Obesity Worse for Teenage Girls’ Blood Pressure Than Teenage Boys


According to a new study.

Obesity has a greater impact on the blood pressure of teenage girls than on teenage boys, a US study has suggested.

High blood pressure is a risk factor for heart disease and stroke in later life.

The study of 1,700 teenagers, presented to the American Physiological Society conference, found girls had three times the risk of higher blood pressure.

The teenagers, aged between 13 and 17 had their blood pressure measured as part of school district health surveys and health checks. Their body mass index (BMI) – a measure of weight/height ratio – was also recorded.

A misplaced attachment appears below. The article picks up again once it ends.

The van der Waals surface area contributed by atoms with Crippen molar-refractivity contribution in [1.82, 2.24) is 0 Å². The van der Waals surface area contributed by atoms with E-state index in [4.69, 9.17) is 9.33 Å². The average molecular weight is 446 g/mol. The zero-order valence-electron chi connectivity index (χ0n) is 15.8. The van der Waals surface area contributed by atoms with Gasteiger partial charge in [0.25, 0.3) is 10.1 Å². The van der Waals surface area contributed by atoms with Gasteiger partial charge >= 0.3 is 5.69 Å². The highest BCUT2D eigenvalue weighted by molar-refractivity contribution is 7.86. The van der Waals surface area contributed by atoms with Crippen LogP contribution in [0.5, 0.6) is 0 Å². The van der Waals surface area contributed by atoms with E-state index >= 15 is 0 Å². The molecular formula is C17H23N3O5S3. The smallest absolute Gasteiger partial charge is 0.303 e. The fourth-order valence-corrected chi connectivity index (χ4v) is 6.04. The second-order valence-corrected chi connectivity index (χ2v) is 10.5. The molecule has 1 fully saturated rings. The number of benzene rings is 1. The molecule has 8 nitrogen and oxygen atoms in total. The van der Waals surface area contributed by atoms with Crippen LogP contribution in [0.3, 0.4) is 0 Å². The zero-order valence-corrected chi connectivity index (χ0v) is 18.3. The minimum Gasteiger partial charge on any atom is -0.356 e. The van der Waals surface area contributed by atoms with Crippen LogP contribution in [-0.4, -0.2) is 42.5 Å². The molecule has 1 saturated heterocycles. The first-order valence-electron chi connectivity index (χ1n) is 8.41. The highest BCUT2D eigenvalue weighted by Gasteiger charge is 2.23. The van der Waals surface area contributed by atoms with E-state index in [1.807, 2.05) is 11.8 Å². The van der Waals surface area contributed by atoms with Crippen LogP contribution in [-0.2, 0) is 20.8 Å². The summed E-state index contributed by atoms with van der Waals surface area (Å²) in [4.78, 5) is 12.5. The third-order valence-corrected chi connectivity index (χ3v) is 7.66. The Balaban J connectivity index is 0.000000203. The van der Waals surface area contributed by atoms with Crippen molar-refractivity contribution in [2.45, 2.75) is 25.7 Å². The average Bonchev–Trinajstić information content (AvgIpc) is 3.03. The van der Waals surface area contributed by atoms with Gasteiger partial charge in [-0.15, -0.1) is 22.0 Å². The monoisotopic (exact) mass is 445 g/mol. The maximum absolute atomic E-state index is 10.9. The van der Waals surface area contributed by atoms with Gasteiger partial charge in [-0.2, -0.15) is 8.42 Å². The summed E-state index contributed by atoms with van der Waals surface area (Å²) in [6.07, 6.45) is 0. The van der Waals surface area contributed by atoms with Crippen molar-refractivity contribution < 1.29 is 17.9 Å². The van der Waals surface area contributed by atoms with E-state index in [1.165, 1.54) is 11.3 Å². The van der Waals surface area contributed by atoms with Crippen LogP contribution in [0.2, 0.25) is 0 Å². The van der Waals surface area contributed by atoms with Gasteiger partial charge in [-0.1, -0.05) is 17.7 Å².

There are two types of blood pressure which are measured. Diastolic pressure – the lower number in a reading – measures the force on the arteries between heartbeats. Systolic blood pressure, represented by the top number in a blood pressure reading, is the amount of force that blood exerts on blood vessel walls when the heart beats.

High systolic measurements indicate risk for heart disease and stroke.

It was found obese boys were 3.5 times more likely to develop elevated systolic blood pressure than non-obese boys.

But similarly obese girls were nine times more likely to develop elevated systolic blood pressure than their non-obese peers.

Obesity is a real crisis for young people today.

More education and awareness is needed for students to develop a more healthy lifestyle. Healthy eating and physical exercise will pay dividends for a long and healthy life for these teens.